How to avoid losing your job after the office Christmas Party

Karyn Starmer 11 December 2019
Office Christmas Party

Some people think that because it’s Christmas they’re entitled to behave differently but everyone still needs to be respectful and sensible. Photo: File.

With the Christmas party season upon us, the restaurants and bars of Canberra are filling with workers for the annual festival of office small talk. While many will be dreading the prospect of spending a few hours with their colleagues, others see it as an opportunity to loosen their ties and have a few drinks.

The work Christmas party may seem detached from the rest of the workplace calendar, where normally unacceptable workplace behaviour will be brushed off as just another seasonal excess, but come Monday morning, some workers may find themselves at risk of losing their job.

Director of Employment Law and Investigations at BAL Lawyers Gabrielle Sullivan says workers need to be aware that what happens at the work Christmas party can have serious consequences.

“Although people are out of the workplace where the lines between your work life and social life may seem blurred, if what you are doing adversely affects how you do your job or your employer’s business, you could be in trouble,” Sullivan said.

January is a busy time for employment lawyers with a spike in dismissal cases bought by employers seeking to dismiss workers for poor conduct and employees disputing such dismissals.

Unprofessional, discourteous or unlawful conduct are the cause of many employment issues and Sullivan says many people don’t realise that even though they are off-premises, they still represent their employer. She cites a case where an employee was successfully dismissed after urinating off a restaurant balcony.

“The party had finished, the music was off and people were leaving but the booking was in the business’s name and the employee’s actions, urinating onto diners below, had real potential to damage the reputation of the business.

“Poor conduct directly connected with your employment either through the premises booked, an event you attend or even your identification can reflect on your employer,” Sullivan said.

Hidden tensions can surface and manifest as repressed rage after a few drinks.

“Pushing your boss into a pool or throwing a drink in your manager’s face is going to affect your workplace relationships and your employer can make a legitimate case that you can no longer continue,” Sullivan said.

Let loose by alcohol and dim lighting, some workers take the opportunity to form relationships with their colleagues. Sullivan says workers are entitled to form relationships but they must be respectful and mutual.

“It makes no difference if it is Christmas and alcohol is involved, or people are off the premises, everyone’s conduct should be held to the same standard as if they were at work. If behaviour is disrespectful, people need to think twice,” Sullivan said.

In circumstances where an employee makes unwanted sexual advances to another worker, any power differential or conflict of interest may make it difficult for that person to reassert themselves back at work.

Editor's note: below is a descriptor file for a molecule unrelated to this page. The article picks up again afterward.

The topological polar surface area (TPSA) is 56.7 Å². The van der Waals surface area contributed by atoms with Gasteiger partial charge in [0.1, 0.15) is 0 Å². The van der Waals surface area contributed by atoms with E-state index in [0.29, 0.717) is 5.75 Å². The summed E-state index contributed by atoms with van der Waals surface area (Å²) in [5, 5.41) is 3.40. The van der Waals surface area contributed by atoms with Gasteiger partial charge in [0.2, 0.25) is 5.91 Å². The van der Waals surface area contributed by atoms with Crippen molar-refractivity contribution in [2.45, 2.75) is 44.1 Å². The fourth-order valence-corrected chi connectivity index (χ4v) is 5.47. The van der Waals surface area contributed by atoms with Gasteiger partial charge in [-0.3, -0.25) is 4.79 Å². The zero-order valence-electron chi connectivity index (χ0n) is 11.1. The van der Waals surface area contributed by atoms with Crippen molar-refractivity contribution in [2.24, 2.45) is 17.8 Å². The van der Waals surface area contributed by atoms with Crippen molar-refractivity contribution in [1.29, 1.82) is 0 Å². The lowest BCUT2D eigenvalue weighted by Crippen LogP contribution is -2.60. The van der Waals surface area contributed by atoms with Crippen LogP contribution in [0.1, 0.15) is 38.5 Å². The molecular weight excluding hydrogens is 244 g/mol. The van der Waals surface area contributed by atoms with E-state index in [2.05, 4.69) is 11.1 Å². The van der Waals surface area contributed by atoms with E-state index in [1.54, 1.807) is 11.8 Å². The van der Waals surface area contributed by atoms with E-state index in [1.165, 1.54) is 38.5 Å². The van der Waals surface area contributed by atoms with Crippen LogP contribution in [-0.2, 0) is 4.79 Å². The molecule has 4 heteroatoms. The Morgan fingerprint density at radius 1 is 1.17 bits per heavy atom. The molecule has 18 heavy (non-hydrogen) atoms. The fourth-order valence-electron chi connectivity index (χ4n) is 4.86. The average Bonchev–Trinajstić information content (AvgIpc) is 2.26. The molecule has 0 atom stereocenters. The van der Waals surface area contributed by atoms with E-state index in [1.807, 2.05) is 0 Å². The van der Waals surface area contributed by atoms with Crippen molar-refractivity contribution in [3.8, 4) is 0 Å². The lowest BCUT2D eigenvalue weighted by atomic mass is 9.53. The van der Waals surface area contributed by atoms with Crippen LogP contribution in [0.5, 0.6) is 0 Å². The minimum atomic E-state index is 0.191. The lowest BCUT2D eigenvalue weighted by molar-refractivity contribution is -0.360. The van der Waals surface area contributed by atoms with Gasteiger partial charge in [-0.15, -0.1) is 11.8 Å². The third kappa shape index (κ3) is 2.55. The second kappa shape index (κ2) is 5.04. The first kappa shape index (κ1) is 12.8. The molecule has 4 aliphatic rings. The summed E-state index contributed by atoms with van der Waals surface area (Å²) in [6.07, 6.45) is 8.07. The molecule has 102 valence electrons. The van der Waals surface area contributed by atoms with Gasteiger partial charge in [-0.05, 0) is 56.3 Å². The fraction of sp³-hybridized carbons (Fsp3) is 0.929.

“Some people think that because it is Christmas they are entitled to behave differently but everyone still needs to be respectful and sensible,” Sullivan said.

While a more junior worker may be reluctant to make a complaint, Sullivan says that sometimes colleagues will make a complaint to HR on behalf of the worker. “The MeToo movement has seen a shift,” Sullivan said.

While employees need to check their behaviour, Sullivan says employers have responsibilities, too. Employers can be held responsible for ensuring the health and safety of staff and must take all steps to ensure this, even at the Christmas party.

“If the action of one employee causes distress to another employee, you have a work health and safety problem. You can’t provide food, alcohol and a venue and step back. Employers should take proactive steps to ensure the health and safety of their employees.”

Not all situations need lead to termination of employment; there are a range of options including mediation and training, and Sullivan says she does see some heavy-handed responses from employers.

“There is some moralising going on. Employees should be entitled to a private life as long as their actions do not affect their job or their employer, but generally speaking, people do need to think carefully about their behaviour. You do not want to be on the wrong side of HR in the new year.”

If you have an employment law matter, contact Gabrielle Sullivan at BAL Lawyers. If you are an HR professional and would like to attend the next Breakfast Club – the BAL Christmas Special with Gabrielle Sullivan – visit HR Breakfast Club.

WHERE: BAL Lawyers, Level 9, Canberra House, 40 Marcus Clarke Street, Canberra City

WHEN: Friday, 20 December 2019, 8:00 am to 9:00 am

COST: Complimentary. Light continental breakfast, coffee and tea supplied from 7:45 am.

Gabrielle Sullivan

Gabrielle Sullivan from BAL Lawyers says workers need to be aware that what happens at the work Christmas party can have serious consequences. Photo: Supplied.

This is a sponsored article, though all opinions are the author’s own. For more information on paid content, see our sponsored content policy.


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